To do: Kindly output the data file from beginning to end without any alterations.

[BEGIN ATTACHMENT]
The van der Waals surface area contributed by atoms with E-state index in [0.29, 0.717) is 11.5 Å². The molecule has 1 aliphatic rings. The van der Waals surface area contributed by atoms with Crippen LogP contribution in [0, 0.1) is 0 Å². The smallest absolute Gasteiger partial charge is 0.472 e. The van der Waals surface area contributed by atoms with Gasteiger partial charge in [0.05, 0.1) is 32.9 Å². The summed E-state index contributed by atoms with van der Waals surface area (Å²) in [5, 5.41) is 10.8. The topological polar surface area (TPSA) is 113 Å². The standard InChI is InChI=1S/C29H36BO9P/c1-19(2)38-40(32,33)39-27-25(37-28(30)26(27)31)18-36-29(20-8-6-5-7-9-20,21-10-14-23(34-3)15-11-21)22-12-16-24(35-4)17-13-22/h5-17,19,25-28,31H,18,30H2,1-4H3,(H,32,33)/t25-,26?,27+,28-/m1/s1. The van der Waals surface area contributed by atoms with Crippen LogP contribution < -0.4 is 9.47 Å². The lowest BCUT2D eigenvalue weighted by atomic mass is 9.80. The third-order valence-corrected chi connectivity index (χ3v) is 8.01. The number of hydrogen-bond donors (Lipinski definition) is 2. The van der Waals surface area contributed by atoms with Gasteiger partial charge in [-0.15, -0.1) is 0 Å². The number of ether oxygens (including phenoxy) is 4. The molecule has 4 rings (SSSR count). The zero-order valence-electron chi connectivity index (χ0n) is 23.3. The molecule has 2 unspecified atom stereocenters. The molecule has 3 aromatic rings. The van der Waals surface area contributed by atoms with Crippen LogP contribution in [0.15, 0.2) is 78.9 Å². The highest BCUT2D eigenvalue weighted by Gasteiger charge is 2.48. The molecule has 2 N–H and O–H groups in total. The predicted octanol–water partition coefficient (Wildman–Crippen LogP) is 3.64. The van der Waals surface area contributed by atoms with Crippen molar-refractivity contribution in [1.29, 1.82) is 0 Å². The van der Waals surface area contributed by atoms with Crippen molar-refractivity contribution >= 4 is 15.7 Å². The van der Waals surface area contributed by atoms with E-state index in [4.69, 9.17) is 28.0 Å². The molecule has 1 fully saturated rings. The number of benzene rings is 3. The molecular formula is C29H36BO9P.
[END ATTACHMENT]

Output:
The van der Waals surface area contributed by atoms with E-state index in [0.29, 0.717) is 11.5 Å². The molecule has 1 aliphatic rings. The van der Waals surface area contributed by atoms with Crippen LogP contribution in [0, 0.1) is 0 Å². The smallest absolute Gasteiger partial charge is 0.472 e. The van der Waals surface area contributed by atoms with Gasteiger partial charge in [0.05, 0.1) is 32.9 Å². The summed E-state index contributed by atoms with van der Waals surface area (Å²) in [5, 5.41) is 10.8. The topological polar surface area (TPSA) is 113 Å². The standard InChI is InChI=1S/C29H36BO9P/c1-19(2)38-40(32,33)39-27-25(37-28(30)26(27)31)18-36-29(20-8-6-5-7-9-20,21-10-14-23(34-3)15-11-21)22-12-16-24(35-4)17-13-22/h5-17,19,25-28,31H,18,30H2,1-4H3,(H,32,33)/t25-,26?,27+,28-/m1/s1. The van der Waals surface area contributed by atoms with Crippen LogP contribution < -0.4 is 9.47 Å². The lowest BCUT2D eigenvalue weighted by atomic mass is 9.80. The third-order valence-corrected chi connectivity index (χ3v) is 8.01. The number of hydrogen-bond donors (Lipinski definition) is 2. The van der Waals surface area contributed by atoms with Gasteiger partial charge in [-0.15, -0.1) is 0 Å². The number of ether oxygens (including phenoxy) is 4. The molecule has 4 rings (SSSR count). The zero-order valence-electron chi connectivity index (χ0n) is 23.3. The molecule has 2 unspecified atom stereocenters. The molecule has 3 aromatic rings. The van der Waals surface area contributed by atoms with Crippen LogP contribution in [0.15, 0.2) is 78.9 Å². The highest BCUT2D eigenvalue weighted by Gasteiger charge is 2.48. The molecule has 2 N–H and O–H groups in total. The predicted octanol–water partition coefficient (Wildman–Crippen LogP) is 3.64. The van der Waals surface area contributed by atoms with Crippen molar-refractivity contribution in [1.29, 1.82) is 0 Å². The van der Waals surface area contributed by atoms with Crippen molar-refractivity contribution >= 4 is 15.7 Å². The van der Waals surface area contributed by atoms with E-state index in [4.69, 9.17) is 28.0 Å². The molecule has 1 fully saturated rings. The number of benzene rings is 3. The molecular formula is C29H36BO9P.